The graduate student who is placed on academic probation will be notified of this academic standing by letter. Following this notice from the Office of Academic Affairs, an academic plan for the graduate student on academic probation will be designed by the academic advisor and the academic program or SHS campus. This plan may require the graduate student to take certain courses, limit the number of courses taken, or fulfill other conditions as specified.

A graduate student will be removed from academic probation when he or she meets or exceeds the criterion 3.00 CGPA.

  • Continued Academic Probation

A graduate student who was on academic probation during the semester of review will be continued on academic probation if his/her CGPA is below 3.00 and the students has attempted the completion of fewer than 18 credits at Springfield College or the student’s CGPA is above 2.8 but below 3.00 following the completion of 18 credits at Springfield College. If continued on academic probation, the graduate student will be subject to the conditions specified under Academic Probation.

  • Academic Dismissal

A graduate student will be dismissed from candidacy for the graduate degree if his/her CGPA is below 2.8 at the end of the semester in which he/she has attempted 18 s.h. of graduate credit at Springfield College. Additionally, a student whose CGPA is below 3.00 following the completion of the required number of semester hours in his/her program plus six credits is subject to dismissal.

The Office of Academic Affairs will send the student notification letters of all decisions concerning probation and dismissal. The student may appeal the institutional academic dismissal and is required to submit the request for an appeal in writing to the Graduate Appeals Committee via the Assistant Vice President for Academic Affairs.

A student who is dismissed may not take courses at Springfield College for one academic year following dismissal, but may reapply for admission thereafter. When the student is readmitted to the College, his or her academic standing will be reviewed. The appropriate academic standing category will be determined at that time.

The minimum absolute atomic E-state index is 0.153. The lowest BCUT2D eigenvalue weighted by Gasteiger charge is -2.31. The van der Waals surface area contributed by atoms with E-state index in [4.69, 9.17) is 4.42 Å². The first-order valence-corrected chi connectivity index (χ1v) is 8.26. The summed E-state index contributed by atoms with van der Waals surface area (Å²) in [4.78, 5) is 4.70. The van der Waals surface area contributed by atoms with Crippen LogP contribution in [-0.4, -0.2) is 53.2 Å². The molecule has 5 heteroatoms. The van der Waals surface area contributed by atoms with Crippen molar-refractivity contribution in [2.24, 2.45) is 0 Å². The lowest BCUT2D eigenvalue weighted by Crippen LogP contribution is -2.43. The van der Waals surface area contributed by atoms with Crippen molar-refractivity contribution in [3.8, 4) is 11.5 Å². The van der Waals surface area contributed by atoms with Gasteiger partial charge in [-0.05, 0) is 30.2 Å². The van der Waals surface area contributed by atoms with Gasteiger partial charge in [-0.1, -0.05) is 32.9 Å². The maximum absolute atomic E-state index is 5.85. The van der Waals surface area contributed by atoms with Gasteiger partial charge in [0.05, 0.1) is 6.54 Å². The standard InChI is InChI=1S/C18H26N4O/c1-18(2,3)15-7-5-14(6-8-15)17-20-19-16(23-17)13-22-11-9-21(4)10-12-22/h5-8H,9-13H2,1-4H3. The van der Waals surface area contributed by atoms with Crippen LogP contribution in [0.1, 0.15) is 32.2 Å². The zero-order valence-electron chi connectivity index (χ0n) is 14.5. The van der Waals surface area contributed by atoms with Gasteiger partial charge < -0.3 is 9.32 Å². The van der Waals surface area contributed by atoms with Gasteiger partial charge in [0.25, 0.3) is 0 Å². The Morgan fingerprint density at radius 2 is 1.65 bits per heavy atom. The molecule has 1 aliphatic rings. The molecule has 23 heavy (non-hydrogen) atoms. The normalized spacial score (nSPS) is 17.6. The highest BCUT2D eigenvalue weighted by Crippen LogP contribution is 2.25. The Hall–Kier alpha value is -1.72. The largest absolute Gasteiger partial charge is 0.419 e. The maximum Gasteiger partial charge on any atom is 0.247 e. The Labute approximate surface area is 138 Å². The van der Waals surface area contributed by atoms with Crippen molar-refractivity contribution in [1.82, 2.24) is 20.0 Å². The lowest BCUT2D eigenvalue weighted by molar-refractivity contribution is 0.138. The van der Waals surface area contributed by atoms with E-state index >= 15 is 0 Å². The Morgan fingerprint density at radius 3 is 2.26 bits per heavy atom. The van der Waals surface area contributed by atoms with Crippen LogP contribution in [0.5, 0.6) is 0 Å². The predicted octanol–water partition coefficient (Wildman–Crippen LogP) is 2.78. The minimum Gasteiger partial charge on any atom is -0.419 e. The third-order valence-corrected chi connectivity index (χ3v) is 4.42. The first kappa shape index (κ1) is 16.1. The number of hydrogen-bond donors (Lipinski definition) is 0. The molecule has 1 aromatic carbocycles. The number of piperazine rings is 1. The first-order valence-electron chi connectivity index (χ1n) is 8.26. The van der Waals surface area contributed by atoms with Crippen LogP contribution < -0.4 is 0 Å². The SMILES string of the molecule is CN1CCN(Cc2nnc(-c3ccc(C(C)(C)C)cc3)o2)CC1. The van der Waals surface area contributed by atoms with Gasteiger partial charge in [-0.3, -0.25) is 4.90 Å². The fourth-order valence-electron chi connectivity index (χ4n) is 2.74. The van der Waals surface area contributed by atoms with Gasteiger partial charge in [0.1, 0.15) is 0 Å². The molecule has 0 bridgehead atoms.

• Academic Dismissal Appeal Readmission 

A graduate student whose academic dismissal appeal is supported by the Graduate Appeals Committee and the Vice President for Academic Affairs will be allowed to seek readmission for return on continued academic probation. In order to be readmitted, the graduate student must meet one of the following two conditions:

  • a) the program of matriculation officially readmits the student, contingent on all program standards being met; and the final readmission is approved by the School Dean.

  • b) the student is officially granted admission to another Springfield College graduate program and the final readmission is approved by the School Dean.

Appeal Process for Academic Dismissal

A graduate student who has been academically dismissed from the College may appeal the academic dismissal to the Graduate Appeals Committee by submitting a letter to the Assistant Vice President for Academic Affairs to request a hearing. The timeline for the appeal will be specified in the dismissal notification letter.

The student’s appeal should contain information about circumstances affecting his or her academic performance and the student’s plans to remedy the situation. Students may bring one Springfield College employee to the appeal meeting for emotional support or to present brief information on the student’s behalf. A lawyer may not be present at the appeal meeting, either as a legal representative or as one of the above college personnel. A College employee who is invited to attend is under no obligation to do so. Any College personnel speaking on behalf of the student will not be in the room during the student’s presentation but will be invited to speak following the student’s appeal presentation. The student may also bring letters of support written by any individual.